Forget condemnations and Security Council talks. It's "Richard Armitage time" for North Korea and Iran. Kim Jong II and Mahmoud Ahmadinejad need a phone call from the White House warning them that unless they surrender their nuclear program and fully cooperate they'll be "bombed back to the Stone Age." This type of tough talk quickly brought Pakistan onside in the war on terror. The Neville Chamberlain-like behavior known as diplomacy, meantime, has only brought us broken deadlines and a greater threat from Iran and North Korea. The most recent consequence of which was when North Korea claimed to have conducted a nuclear test on Sunday night.
Armitage's now-famous phone call to Pakistan after the September 11, 2001, attacks, where, according to President Musharraf, Armitage warned that unless Pakistan cooperates with America it will be "bombed back to the Stone Age," is how negotiations with rogue regimes should be handled. As Musharraf tells it his memoirs, he did a quick calculation, realized that he had no chance against America's military, and quickly ditched his support of the Taliban and offered America his full cooperation.
Armitage denies making that threat and the Bush administration denies any knowledge of it. What a shame. It was one of the finest hours of American diplomacy. Whatever Armitage actually said, Musharraf thought he was being militarily threatened and he quickly surrendered.
Appeasement, meantime, has been tried and failed with North Korea and Iran — repeatedly. The current standoff with North Korea is a consequence of President Clinton's appeasement. Under his 1994 "Agreed Framework" — negotiated by President Carter (who else?) — North Korea was given light-water reactors and other sweeteners. Clinton said his deal would "end to the threat of nuclear proliferation on the Korean peninsula." In 2002 the world discovered that Kim Jong Il had lied to Mr. Clinton and was secretly continuing his program. And then nothing happened — except more expressions of concern from Security Council members.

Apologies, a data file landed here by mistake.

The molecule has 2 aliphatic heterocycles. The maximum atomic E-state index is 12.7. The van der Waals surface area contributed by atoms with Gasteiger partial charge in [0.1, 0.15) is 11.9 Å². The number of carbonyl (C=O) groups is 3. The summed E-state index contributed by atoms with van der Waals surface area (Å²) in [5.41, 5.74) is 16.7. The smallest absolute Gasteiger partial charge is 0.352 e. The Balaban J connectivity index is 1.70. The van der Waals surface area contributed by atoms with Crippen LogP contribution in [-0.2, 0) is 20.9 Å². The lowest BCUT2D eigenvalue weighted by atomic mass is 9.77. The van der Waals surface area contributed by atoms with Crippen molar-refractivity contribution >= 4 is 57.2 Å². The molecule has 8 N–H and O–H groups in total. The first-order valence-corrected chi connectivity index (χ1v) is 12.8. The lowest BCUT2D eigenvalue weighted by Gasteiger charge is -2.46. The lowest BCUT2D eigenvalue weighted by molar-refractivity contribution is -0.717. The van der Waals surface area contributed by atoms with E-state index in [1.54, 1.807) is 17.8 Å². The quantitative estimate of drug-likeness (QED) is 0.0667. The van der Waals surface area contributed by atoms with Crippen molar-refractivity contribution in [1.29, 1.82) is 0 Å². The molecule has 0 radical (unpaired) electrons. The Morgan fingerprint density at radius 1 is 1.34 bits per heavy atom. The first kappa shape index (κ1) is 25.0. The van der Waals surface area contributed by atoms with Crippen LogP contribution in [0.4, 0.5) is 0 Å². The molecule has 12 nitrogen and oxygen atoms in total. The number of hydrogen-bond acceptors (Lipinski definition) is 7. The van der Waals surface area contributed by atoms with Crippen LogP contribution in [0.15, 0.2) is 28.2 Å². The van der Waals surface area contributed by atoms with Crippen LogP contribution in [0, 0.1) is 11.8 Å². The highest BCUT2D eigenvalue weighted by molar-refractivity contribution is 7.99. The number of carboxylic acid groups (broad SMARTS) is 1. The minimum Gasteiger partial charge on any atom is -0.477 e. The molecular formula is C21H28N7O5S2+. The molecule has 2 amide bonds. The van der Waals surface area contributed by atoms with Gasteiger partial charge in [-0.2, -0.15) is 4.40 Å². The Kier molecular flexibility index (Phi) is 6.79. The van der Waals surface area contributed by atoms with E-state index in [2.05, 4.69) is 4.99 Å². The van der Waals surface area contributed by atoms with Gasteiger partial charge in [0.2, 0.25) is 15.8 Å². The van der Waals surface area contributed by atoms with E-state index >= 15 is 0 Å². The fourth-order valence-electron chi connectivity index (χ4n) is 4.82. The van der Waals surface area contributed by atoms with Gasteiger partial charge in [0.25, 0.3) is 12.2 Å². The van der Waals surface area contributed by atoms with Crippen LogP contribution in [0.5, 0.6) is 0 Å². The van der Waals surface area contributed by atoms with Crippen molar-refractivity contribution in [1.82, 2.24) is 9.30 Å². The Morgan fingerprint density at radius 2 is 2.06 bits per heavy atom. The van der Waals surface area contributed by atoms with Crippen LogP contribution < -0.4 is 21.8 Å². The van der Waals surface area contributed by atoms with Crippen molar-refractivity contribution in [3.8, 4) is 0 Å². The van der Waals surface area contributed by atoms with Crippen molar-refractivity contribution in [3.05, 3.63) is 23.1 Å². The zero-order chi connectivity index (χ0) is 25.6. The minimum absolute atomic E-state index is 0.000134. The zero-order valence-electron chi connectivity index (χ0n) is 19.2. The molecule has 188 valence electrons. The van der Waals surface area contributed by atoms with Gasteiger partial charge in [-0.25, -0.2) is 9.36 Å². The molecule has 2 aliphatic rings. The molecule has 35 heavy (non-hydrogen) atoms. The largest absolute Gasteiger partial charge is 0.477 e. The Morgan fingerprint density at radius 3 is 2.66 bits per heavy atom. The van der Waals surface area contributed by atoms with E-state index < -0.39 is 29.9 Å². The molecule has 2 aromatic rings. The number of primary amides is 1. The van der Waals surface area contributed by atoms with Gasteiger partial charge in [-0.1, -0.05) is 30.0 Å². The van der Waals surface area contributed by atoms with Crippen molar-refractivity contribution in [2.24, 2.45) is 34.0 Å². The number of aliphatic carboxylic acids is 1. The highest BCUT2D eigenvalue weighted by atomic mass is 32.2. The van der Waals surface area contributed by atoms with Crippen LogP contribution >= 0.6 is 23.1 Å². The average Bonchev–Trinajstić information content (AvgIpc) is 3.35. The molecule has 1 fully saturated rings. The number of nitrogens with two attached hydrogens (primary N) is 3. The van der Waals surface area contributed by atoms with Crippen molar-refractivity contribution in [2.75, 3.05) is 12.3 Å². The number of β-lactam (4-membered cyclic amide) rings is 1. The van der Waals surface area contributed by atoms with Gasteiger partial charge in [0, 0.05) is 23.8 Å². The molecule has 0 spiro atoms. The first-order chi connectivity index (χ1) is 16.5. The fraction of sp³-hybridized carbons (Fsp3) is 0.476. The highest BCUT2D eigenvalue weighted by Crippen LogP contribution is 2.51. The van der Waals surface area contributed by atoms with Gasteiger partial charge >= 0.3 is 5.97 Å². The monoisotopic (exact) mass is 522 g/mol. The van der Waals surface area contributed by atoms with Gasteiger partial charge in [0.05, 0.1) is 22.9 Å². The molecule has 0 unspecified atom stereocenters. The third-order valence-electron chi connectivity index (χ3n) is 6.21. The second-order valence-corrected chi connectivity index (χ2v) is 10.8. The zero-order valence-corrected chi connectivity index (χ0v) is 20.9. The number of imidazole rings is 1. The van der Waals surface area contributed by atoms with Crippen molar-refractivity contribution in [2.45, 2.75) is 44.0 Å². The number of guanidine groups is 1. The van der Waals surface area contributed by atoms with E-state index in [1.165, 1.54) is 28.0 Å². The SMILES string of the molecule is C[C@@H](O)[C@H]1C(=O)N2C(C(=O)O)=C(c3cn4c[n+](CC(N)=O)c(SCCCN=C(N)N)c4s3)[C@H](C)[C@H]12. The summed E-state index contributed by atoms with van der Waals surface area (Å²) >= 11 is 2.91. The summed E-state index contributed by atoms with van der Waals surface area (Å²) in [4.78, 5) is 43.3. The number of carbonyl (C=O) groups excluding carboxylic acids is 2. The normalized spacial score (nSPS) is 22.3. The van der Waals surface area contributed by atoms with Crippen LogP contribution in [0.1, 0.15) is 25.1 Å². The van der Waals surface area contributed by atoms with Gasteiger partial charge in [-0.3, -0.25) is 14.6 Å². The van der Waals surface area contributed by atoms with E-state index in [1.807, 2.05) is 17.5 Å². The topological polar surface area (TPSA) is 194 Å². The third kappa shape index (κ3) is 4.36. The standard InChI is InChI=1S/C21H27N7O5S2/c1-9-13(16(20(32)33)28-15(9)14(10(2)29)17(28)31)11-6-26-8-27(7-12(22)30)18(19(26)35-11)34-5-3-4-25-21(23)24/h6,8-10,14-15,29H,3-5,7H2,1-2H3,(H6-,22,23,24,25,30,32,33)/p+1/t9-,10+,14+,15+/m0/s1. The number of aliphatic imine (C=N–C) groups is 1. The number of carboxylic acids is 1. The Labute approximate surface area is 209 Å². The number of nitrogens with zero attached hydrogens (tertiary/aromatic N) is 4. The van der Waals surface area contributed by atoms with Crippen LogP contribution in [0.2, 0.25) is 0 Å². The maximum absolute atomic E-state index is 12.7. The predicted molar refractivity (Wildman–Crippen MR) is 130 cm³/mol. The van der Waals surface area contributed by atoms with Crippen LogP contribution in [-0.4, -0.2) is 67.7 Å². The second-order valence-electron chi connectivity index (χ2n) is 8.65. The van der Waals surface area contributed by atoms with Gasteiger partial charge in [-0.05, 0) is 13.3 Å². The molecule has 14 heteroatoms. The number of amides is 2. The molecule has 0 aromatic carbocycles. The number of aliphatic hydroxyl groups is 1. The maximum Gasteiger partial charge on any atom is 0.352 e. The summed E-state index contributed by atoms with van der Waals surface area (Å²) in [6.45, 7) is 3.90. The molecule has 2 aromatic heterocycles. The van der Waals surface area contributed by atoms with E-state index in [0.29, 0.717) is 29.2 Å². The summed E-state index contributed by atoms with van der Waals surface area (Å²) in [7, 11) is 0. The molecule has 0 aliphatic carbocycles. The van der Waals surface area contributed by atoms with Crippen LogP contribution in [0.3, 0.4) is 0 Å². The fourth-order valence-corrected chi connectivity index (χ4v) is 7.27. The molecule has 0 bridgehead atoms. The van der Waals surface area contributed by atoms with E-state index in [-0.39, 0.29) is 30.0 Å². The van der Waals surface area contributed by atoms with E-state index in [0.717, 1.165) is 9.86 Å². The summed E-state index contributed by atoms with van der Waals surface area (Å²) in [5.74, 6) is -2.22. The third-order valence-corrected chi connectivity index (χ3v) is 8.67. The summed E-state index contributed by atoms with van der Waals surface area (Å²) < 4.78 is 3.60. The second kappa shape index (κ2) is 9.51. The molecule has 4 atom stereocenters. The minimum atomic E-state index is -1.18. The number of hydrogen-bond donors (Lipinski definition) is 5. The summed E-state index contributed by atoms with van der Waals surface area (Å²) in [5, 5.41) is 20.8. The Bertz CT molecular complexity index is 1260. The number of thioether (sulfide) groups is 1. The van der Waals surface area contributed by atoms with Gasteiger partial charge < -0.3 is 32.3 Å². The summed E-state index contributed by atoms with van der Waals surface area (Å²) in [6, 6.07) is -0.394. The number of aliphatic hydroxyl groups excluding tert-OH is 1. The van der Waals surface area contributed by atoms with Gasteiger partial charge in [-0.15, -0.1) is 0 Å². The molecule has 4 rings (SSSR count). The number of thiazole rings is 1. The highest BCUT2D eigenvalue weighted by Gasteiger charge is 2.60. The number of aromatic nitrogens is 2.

So too with Iran. A few years ago the mullahs were caught lying for almost two decades about their nuclear program and … nothing happened. Instead, they, too, have been offered sweeteners in exchange for giving up what they shouldn't have had in the first place. In the cycle of broken deadlines and concessions that have followed, we're now still waiting a response to the August 31 deadline that the Security Council gave Iran to suspend enrichment.
Pakistan isn't the only example of where the threat of force works. Colonel Qadhafi quickly surrendered his nuclear program when he thought he would be America's next target after Saddam. Pakistan, however, is the perfect example because of how well it rebuts the prime argument heard in favor of appeasement: Appeasers warn of the damage the rogue regimes can do to us if we threaten them. North Korea can fire missiles into South Korea. Iran can launch Hezbollah to strike harder at Israel and other American allies.
But whatever weapons Iran and North Korea currently can retaliate with, they pale in comparison to what Pakistan could have done. Pakistan already had nuclear weapons. It could have fired a nuke into India or another American ally. And yet it didn't. Instead Musharraf made a quick calculation and surrendered. He realized that whatever damage he can do, America can still pummel his country back to the Stone Age. At which point he's out of power, and, in all likelihood, dead.
The movie fanatic in Pyongyang and the theocrats in Tehran are no less concerned about their survival than Musharraf. The problem with our current policy toward Iran and North Korea is that we're acting as if we've forgotten that we're the superpower with the nukes and other weaponry that can flatten these rogue regimes. If the rogue states think we're bluffing — as they might after years of appeasement and broken threats — a quick flyover Tehran or Pyongyang with a few choice targets will shatter that illusion.
Even if North Korea or Iran does strike back, it's still better than the alternative. The alternative is allowing them to develop their weaponry more and endanger more people. How much damage could they do when they're able to fire nukes? The alternative also means that terrorists may end up with nukes, too.
As Secretary Rumsfeld said in August of North Korea: "They sell anything to anyone. They sell our currency that they counterfeit. They're selling illegal drugs. They're selling basic missile technologies. There's not much they have that they wouldn't sell either to another country or possibly to a terrorist network." Iran already gives whatever weapons it has to its proxy terrorist groups. This is why it's urgent that America, and not just Iran and North Korea's immediate neighbors, act to stop these rogue regimes acquiring nukes.
It wasn't only bomb material that exploded Sunday night in North Korea. With it went any remnants of credibility of the arguments of those who have been advocating appeasement toward North Korea and Iran. The only good news is that North Korea and Iran don't yet have the means of firing a nuclear weapon. The bad news is that with every moment of inaction that threat becomes more likely.
Daniel Freedman is editor of the online edition of the New York Sun.
By Daniel Freedman
Reprinted with permission from National Review Online